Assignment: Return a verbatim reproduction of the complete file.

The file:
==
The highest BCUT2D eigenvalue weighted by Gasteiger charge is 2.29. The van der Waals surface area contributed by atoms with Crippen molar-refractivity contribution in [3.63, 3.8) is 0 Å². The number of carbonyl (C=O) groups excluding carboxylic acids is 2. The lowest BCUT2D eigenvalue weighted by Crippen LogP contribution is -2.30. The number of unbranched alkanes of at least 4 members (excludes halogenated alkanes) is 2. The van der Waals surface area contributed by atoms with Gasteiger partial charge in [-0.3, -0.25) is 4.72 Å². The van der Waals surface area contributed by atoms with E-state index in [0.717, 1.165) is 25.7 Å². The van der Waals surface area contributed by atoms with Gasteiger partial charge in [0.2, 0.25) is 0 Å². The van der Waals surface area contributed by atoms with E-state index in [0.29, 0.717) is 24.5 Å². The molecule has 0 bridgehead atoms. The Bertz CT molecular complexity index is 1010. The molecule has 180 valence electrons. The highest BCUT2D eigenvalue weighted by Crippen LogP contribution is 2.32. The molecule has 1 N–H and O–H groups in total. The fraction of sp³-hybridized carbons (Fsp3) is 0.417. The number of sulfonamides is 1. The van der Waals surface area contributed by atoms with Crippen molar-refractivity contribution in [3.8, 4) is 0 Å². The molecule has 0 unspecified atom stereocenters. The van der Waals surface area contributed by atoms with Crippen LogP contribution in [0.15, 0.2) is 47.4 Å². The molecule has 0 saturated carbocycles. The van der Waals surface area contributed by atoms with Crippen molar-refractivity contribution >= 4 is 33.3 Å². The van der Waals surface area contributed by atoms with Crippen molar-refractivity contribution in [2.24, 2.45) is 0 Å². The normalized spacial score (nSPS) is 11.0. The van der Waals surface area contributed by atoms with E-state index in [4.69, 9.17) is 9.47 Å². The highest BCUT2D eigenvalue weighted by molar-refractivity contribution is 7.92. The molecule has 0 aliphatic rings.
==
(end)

The highest BCUT2D eigenvalue weighted by Gasteiger charge is 2.29. The van der Waals surface area contributed by atoms with Crippen molar-refractivity contribution in [3.63, 3.8) is 0 Å². The number of carbonyl (C=O) groups excluding carboxylic acids is 2. The lowest BCUT2D eigenvalue weighted by Crippen LogP contribution is -2.30. The number of unbranched alkanes of at least 4 members (excludes halogenated alkanes) is 2. The van der Waals surface area contributed by atoms with Gasteiger partial charge in [-0.3, -0.25) is 4.72 Å². The van der Waals surface area contributed by atoms with E-state index in [0.717, 1.165) is 25.7 Å². The van der Waals surface area contributed by atoms with Gasteiger partial charge in [0.2, 0.25) is 0 Å². The van der Waals surface area contributed by atoms with E-state index in [0.29, 0.717) is 24.5 Å². The molecule has 0 bridgehead atoms. The Bertz CT molecular complexity index is 1010. The molecule has 180 valence electrons. The highest BCUT2D eigenvalue weighted by Crippen LogP contribution is 2.32. The molecule has 1 N–H and O–H groups in total. The fraction of sp³-hybridized carbons (Fsp3) is 0.417. The number of sulfonamides is 1. The van der Waals surface area contributed by atoms with Crippen molar-refractivity contribution in [3.8, 4) is 0 Å². The molecule has 0 unspecified atom stereocenters. The van der Waals surface area contributed by atoms with Crippen LogP contribution in [0.15, 0.2) is 47.4 Å². The molecule has 0 saturated carbocycles. The van der Waals surface area contributed by atoms with Crippen molar-refractivity contribution >= 4 is 33.3 Å². The van der Waals surface area contributed by atoms with Crippen molar-refractivity contribution in [2.24, 2.45) is 0 Å². The normalized spacial score (nSPS) is 11.0. The van der Waals surface area contributed by atoms with E-state index in [4.69, 9.17) is 9.47 Å². The highest BCUT2D eigenvalue weighted by molar-refractivity contribution is 7.92. The molecule has 0 aliphatic rings.